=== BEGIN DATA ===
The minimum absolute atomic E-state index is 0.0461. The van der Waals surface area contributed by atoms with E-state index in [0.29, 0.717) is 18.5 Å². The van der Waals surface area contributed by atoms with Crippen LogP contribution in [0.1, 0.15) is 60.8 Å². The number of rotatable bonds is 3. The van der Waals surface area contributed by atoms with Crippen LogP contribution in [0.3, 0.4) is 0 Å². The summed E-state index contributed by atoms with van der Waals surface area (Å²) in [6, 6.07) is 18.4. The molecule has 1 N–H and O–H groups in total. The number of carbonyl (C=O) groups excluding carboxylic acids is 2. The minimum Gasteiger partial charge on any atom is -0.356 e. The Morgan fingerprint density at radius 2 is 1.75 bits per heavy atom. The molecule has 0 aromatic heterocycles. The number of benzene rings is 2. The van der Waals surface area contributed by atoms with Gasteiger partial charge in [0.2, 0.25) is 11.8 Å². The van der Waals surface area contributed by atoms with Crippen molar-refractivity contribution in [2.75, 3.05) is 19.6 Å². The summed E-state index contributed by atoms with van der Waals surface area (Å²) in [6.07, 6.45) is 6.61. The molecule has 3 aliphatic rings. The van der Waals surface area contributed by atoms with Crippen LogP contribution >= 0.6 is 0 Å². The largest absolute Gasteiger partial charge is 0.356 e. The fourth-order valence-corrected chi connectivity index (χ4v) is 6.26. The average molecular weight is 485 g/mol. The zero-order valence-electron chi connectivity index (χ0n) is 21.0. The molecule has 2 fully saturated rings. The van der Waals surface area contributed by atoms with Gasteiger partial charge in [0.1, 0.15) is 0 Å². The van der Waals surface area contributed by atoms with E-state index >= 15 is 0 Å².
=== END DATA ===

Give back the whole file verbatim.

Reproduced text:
The minimum absolute atomic E-state index is 0.0461. The van der Waals surface area contributed by atoms with E-state index in [0.29, 0.717) is 18.5 Å². The van der Waals surface area contributed by atoms with Crippen LogP contribution in [0.1, 0.15) is 60.8 Å². The number of rotatable bonds is 3. The van der Waals surface area contributed by atoms with Crippen LogP contribution in [0.3, 0.4) is 0 Å². The summed E-state index contributed by atoms with van der Waals surface area (Å²) in [6, 6.07) is 18.4. The molecule has 1 N–H and O–H groups in total. The number of carbonyl (C=O) groups excluding carboxylic acids is 2. The minimum Gasteiger partial charge on any atom is -0.356 e. The Morgan fingerprint density at radius 2 is 1.75 bits per heavy atom. The molecule has 0 aromatic heterocycles. The number of benzene rings is 2. The van der Waals surface area contributed by atoms with Gasteiger partial charge in [0.2, 0.25) is 11.8 Å². The van der Waals surface area contributed by atoms with Crippen molar-refractivity contribution in [2.75, 3.05) is 19.6 Å². The summed E-state index contributed by atoms with van der Waals surface area (Å²) in [6.07, 6.45) is 6.61. The molecule has 3 aliphatic rings. The van der Waals surface area contributed by atoms with Crippen LogP contribution >= 0.6 is 0 Å². The largest absolute Gasteiger partial charge is 0.356 e. The fourth-order valence-corrected chi connectivity index (χ4v) is 6.26. The average molecular weight is 485 g/mol. The zero-order valence-electron chi connectivity index (χ0n) is 21.0. The molecule has 2 fully saturated rings. The van der Waals surface area contributed by atoms with Gasteiger partial charge in [0.1, 0.15) is 0 Å². The van der Waals surface area contributed by atoms with E-state index >= 15 is 0 Å².